There's enough room in Drake's character for all these options to be reasonable, and enough leeway in the game mechanics to allow all of them to be successful.

. . . Unless you turn up the difficulty. "Crushing mode" limits your options while playing the character. I simply can't jump out of cover to bring down an enemy. I can't even change position very often because I'd be cut down too quickly.

Doesn't that make the game more realistic? Sure.

But I'm not in this for a combat-simulator. I'm in it for a narrative experience that I get to take part in, and that experience gets broken when I have to play the character a certain way.

*Because I guess some people author their character as a severe obsessive-compulsive.

Thursday, November 12, 2009

Random Play All

-Some people tell me that I only hear what I want to hear, and those people are right, I AM very attractive.

-The word "brewery" is kinda hard to pronounce, you almost can't say it without sounding drunk. It makes me think that the original pronunciation was something else entirely, but it's been slurred into oblivion by generations of intoxicated people. "I'm comin' home from the brurar-y. From the ber-rur-y! From the burrrrrr-y."

-Dear Carl Sagan,

Dude, what the hell are you talking about? If I wish to make an apple pie from scratch, I don't have to invent the universe.* I just go to the grocery store. It's super-easy.

Your pal, Sam

-I can't look at the word "ration" without reading it as "rat ion," which I guess would be a rat with a negative electrical charge.

-My hobby: Saying nice things in a sleazy way. "Check that out that girl. Ohhhh yeah, I would buy THAT some flowers."

-There should be a mixer event for geeks called "Speed Chess Dating."

*It does make a good intro to Glorious Dawn, though.

Friday, November 6, 2009

That hideous lie

Aptitude isn't something I'm a big fan of. It is, in fact, a concept that I'm wholly against. Also, I think I once referred to it as "that hideous lie."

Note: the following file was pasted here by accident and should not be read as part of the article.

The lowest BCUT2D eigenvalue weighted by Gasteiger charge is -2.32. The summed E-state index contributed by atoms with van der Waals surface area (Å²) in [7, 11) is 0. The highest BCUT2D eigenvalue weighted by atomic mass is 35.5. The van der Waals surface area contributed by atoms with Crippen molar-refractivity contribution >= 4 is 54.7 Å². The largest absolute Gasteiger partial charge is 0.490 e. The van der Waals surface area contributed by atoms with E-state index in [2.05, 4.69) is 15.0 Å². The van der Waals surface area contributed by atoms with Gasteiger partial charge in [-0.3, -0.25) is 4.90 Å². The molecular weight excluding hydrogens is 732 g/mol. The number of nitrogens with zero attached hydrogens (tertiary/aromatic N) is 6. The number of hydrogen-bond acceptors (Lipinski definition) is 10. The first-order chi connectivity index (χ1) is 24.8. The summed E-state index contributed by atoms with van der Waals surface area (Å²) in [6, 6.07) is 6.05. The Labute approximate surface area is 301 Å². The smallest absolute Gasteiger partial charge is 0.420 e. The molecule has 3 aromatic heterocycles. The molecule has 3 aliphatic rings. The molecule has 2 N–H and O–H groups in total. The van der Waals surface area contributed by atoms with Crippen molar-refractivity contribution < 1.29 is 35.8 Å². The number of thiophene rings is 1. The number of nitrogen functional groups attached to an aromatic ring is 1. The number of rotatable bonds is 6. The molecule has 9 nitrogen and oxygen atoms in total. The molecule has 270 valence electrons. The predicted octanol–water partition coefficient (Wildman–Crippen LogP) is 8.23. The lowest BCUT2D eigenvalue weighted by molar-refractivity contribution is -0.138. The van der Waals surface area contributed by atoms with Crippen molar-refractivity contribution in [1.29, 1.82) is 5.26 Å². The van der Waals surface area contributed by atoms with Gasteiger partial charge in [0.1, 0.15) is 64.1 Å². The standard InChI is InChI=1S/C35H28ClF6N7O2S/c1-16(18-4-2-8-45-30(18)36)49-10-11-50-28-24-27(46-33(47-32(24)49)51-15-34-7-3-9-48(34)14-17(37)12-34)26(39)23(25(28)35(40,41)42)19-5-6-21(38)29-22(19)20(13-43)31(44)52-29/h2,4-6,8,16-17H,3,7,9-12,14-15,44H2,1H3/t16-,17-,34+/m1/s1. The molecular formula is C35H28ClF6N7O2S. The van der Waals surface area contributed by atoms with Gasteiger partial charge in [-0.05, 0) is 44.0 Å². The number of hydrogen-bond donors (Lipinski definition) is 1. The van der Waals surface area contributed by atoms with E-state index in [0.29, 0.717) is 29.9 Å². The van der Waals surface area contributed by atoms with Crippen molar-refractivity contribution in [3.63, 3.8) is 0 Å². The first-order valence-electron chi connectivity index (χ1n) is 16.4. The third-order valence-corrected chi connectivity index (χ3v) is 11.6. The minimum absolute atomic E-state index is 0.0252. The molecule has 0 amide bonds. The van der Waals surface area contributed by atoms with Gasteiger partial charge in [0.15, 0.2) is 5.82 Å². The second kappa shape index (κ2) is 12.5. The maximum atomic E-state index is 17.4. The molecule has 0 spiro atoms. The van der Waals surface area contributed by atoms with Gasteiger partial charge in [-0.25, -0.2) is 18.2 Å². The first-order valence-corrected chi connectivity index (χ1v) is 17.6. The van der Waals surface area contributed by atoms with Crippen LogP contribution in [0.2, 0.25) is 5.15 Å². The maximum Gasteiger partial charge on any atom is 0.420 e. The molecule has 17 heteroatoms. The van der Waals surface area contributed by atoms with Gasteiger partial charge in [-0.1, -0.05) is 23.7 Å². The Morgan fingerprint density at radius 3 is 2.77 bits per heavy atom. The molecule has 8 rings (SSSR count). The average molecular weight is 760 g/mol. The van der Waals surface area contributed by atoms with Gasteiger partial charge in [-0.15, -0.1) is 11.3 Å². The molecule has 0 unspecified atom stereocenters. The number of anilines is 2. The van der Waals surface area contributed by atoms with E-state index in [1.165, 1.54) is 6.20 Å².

And that's . . . not exactly an endorsement.

But there's a dirty little secret to this particular aspect of my world view. Even though I believe it, I have to admit that people DO take to certain skills more readily than to others.

I'll pause here to answer your question, "But Sam, how can you believe something while also acknowledging evidence that contradicts it?"

Answer: Because I am a crazy person.

And I suggest that you do everything possible to become crazy like me. How lifeless my mind would be if I dismissed every idea simply because of the clear evidence against it! I can't even imagine what that would be like. *shudder*

Without that ability, I certainly wouldn't have solved this "aptitude dilemma" one day while I was thinking about robots.

I'll pause here to answer your next question, "Why were you thinking about robots?"

Answer: I think about robots a lot, actually. See also: the answer to your first question.

Not only do I think about robots a lot, I've been thinking about them, and machines in general, my entire life. You might remember me talking about one of my favorite childhood books. You know what it's about? People building machines to solve problems.

And then there's one of the earliest Christmas presents I remember.

And then there's the piggy bank I had.

Oh, and I was also big into Lego, a toy that is about building stuff. And I didn't just like any Lego's, I liked Space Lego's.* The ones that had the most to do with technology.

So now let me ask you something. Do I have an aptitude for machines? Do I "just get" computers?

Or is it that, when the time came to start using technology seriously, all those years of thinking about and tinkering with machines came to my aid? Because if that's the case, then what the world sees as "aptitude" is really my personality, my interests, and the mark they've made on my mind.

*Yes, I had the monorail. And yes, it WAS awesome.